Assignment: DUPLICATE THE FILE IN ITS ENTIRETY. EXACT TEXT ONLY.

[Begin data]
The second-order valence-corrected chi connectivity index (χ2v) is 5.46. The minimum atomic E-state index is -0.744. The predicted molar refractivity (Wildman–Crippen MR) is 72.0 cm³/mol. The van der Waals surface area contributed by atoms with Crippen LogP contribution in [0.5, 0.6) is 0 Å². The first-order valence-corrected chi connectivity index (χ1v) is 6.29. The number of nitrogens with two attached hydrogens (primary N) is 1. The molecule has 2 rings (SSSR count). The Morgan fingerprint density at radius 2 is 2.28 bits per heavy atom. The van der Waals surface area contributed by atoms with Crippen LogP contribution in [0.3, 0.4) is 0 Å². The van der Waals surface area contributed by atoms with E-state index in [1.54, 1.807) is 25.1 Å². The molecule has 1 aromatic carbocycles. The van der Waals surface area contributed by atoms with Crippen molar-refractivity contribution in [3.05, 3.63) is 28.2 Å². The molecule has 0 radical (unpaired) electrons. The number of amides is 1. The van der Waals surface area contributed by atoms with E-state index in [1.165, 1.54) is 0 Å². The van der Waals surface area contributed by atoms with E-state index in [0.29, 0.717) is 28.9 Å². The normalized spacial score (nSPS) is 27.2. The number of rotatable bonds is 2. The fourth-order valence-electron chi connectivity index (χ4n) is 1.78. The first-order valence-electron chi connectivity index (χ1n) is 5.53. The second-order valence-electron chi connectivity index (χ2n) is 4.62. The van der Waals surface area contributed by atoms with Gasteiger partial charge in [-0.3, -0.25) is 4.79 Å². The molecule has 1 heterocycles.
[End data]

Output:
The second-order valence-corrected chi connectivity index (χ2v) is 5.46. The minimum atomic E-state index is -0.744. The predicted molar refractivity (Wildman–Crippen MR) is 72.0 cm³/mol. The van der Waals surface area contributed by atoms with Crippen LogP contribution in [0.5, 0.6) is 0 Å². The first-order valence-corrected chi connectivity index (χ1v) is 6.29. The number of nitrogens with two attached hydrogens (primary N) is 1. The molecule has 2 rings (SSSR count). The Morgan fingerprint density at radius 2 is 2.28 bits per heavy atom. The van der Waals surface area contributed by atoms with Crippen LogP contribution in [0.3, 0.4) is 0 Å². The van der Waals surface area contributed by atoms with E-state index in [1.54, 1.807) is 25.1 Å². The molecule has 1 aromatic carbocycles. The van der Waals surface area contributed by atoms with Crippen molar-refractivity contribution in [3.05, 3.63) is 28.2 Å². The molecule has 0 radical (unpaired) electrons. The number of amides is 1. The van der Waals surface area contributed by atoms with E-state index in [1.165, 1.54) is 0 Å². The van der Waals surface area contributed by atoms with E-state index in [0.29, 0.717) is 28.9 Å². The normalized spacial score (nSPS) is 27.2. The number of rotatable bonds is 2. The fourth-order valence-electron chi connectivity index (χ4n) is 1.78. The first-order valence-electron chi connectivity index (χ1n) is 5.53. The second-order valence-electron chi connectivity index (χ2n) is 4.62. The van der Waals surface area contributed by atoms with Gasteiger partial charge in [-0.3, -0.25) is 4.79 Å². The molecule has 1 heterocycles.